Really liked this Donna, but remember kids always need their Mum. Moving on is a part of life but you will always be the net that catches them if they stumble as they gain freedom. I also wanted to say you really are a remarkable woman, wife, mother and all the other hats you wear. Big respect to you Donna and love to your family.
Jonathan W

The Caregivers' Living Room said...

Thank you, Jonathan, of course you are right! I am talking about being completely joined at the hip vs halfway joined at the hip! Our relationship is so very very close (and that's typical of Moms like me and their kids). But that has to ease up a bit when Mums get old and I need to give Nick's caregivers a little trust and space too. When Nick started saying "Mum, go away!" when he was having fun in his room with caregivers, I got the message, but it hurt a bit. I am slowly getting used to the fact that my husband and I are not the only people in Nick's life. sigh.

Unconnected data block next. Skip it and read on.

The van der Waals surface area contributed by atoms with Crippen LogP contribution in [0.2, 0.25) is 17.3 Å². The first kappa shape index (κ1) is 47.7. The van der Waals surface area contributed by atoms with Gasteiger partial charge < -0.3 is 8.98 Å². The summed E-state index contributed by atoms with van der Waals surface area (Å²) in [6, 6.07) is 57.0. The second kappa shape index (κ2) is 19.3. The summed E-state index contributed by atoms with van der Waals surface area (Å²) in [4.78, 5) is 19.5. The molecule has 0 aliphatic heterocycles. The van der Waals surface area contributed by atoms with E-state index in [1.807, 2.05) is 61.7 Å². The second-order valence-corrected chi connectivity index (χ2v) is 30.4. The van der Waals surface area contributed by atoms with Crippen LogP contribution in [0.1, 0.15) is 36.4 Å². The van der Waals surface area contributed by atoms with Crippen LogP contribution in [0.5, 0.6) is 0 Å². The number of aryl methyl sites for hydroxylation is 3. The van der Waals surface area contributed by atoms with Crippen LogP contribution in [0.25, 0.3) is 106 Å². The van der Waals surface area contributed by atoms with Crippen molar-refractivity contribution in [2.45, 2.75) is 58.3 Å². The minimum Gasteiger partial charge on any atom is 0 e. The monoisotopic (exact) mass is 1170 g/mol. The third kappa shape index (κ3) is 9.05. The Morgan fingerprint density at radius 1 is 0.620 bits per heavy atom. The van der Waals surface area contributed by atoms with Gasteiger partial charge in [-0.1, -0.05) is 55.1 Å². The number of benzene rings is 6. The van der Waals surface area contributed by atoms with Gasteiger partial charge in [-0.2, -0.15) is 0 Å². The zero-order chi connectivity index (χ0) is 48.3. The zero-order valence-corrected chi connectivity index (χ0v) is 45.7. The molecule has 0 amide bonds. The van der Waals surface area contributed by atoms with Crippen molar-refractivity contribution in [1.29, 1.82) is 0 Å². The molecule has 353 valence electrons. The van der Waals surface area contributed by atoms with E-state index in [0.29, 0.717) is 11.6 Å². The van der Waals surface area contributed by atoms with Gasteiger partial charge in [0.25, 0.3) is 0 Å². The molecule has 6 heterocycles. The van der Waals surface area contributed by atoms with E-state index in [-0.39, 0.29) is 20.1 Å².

The Caregivers' Living Room said...

Louise, I know you will get there and that Ben will too! Please keep telling everyone about your journey because you inspire me in understanding greater meaning in my family life.

Anonymous said...

I will never forget when I was going to go to my daughter's home one day and she clearly stated to me that she had plans so we would have to make it another day...this was truely a welcomed awakening to me:)
I am very saddened for the people who can not reach this point due to multiple barriers and yes then what happens are the crisis situations.
It is very concerning for me to witness crisis situations when they could have been avoided. When families have the full total care for an individual they do not have the strength to advocate to get to the point of being able to "partially pull aside"...there needs to be more one on one support for families.
Donna I read your blog all the time and am very inspired by your writings - I also pass on the many messages you write in hopes of giving people strength to go forward and for them to also realize they are not alone.
Thank you!